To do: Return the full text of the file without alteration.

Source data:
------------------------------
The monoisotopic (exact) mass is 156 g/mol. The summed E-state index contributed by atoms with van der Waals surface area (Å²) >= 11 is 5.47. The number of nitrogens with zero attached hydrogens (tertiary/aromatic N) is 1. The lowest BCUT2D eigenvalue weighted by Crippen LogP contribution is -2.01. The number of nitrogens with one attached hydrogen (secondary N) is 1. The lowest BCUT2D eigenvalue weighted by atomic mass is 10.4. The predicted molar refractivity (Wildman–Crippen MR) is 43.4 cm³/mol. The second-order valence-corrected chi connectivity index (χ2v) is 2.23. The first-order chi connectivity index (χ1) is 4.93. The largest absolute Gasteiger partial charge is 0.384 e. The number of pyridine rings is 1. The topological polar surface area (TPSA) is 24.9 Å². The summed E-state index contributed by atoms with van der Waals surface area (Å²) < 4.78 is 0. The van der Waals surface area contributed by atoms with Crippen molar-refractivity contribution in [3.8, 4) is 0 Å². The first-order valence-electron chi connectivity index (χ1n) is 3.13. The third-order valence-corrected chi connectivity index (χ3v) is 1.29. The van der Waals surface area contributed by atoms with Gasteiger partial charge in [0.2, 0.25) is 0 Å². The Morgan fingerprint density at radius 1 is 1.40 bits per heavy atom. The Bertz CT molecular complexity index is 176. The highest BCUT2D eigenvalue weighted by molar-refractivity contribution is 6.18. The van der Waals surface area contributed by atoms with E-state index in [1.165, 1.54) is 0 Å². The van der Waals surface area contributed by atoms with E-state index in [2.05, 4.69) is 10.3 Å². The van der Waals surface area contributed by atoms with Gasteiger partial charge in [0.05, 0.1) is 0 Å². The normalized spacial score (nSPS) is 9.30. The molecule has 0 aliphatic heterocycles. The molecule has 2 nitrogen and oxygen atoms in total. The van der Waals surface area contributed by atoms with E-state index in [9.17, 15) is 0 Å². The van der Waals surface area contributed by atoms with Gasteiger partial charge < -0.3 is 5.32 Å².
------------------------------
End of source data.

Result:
The monoisotopic (exact) mass is 156 g/mol. The summed E-state index contributed by atoms with van der Waals surface area (Å²) >= 11 is 5.47. The number of nitrogens with zero attached hydrogens (tertiary/aromatic N) is 1. The lowest BCUT2D eigenvalue weighted by Crippen LogP contribution is -2.01. The number of nitrogens with one attached hydrogen (secondary N) is 1. The lowest BCUT2D eigenvalue weighted by atomic mass is 10.4. The predicted molar refractivity (Wildman–Crippen MR) is 43.4 cm³/mol. The second-order valence-corrected chi connectivity index (χ2v) is 2.23. The first-order chi connectivity index (χ1) is 4.93. The largest absolute Gasteiger partial charge is 0.384 e. The number of pyridine rings is 1. The topological polar surface area (TPSA) is 24.9 Å². The summed E-state index contributed by atoms with van der Waals surface area (Å²) < 4.78 is 0. The van der Waals surface area contributed by atoms with Crippen molar-refractivity contribution in [3.8, 4) is 0 Å². The first-order valence-electron chi connectivity index (χ1n) is 3.13. The third-order valence-corrected chi connectivity index (χ3v) is 1.29. The van der Waals surface area contributed by atoms with Gasteiger partial charge in [0.2, 0.25) is 0 Å². The Morgan fingerprint density at radius 1 is 1.40 bits per heavy atom. The Bertz CT molecular complexity index is 176. The highest BCUT2D eigenvalue weighted by molar-refractivity contribution is 6.18. The van der Waals surface area contributed by atoms with E-state index in [1.165, 1.54) is 0 Å². The van der Waals surface area contributed by atoms with E-state index in [2.05, 4.69) is 10.3 Å². The van der Waals surface area contributed by atoms with Gasteiger partial charge in [0.05, 0.1) is 0 Å². The normalized spacial score (nSPS) is 9.30. The molecule has 0 aliphatic heterocycles. The molecule has 2 nitrogen and oxygen atoms in total. The van der Waals surface area contributed by atoms with E-state index in [9.17, 15) is 0 Å². The van der Waals surface area contributed by atoms with Gasteiger partial charge < -0.3 is 5.32 Å².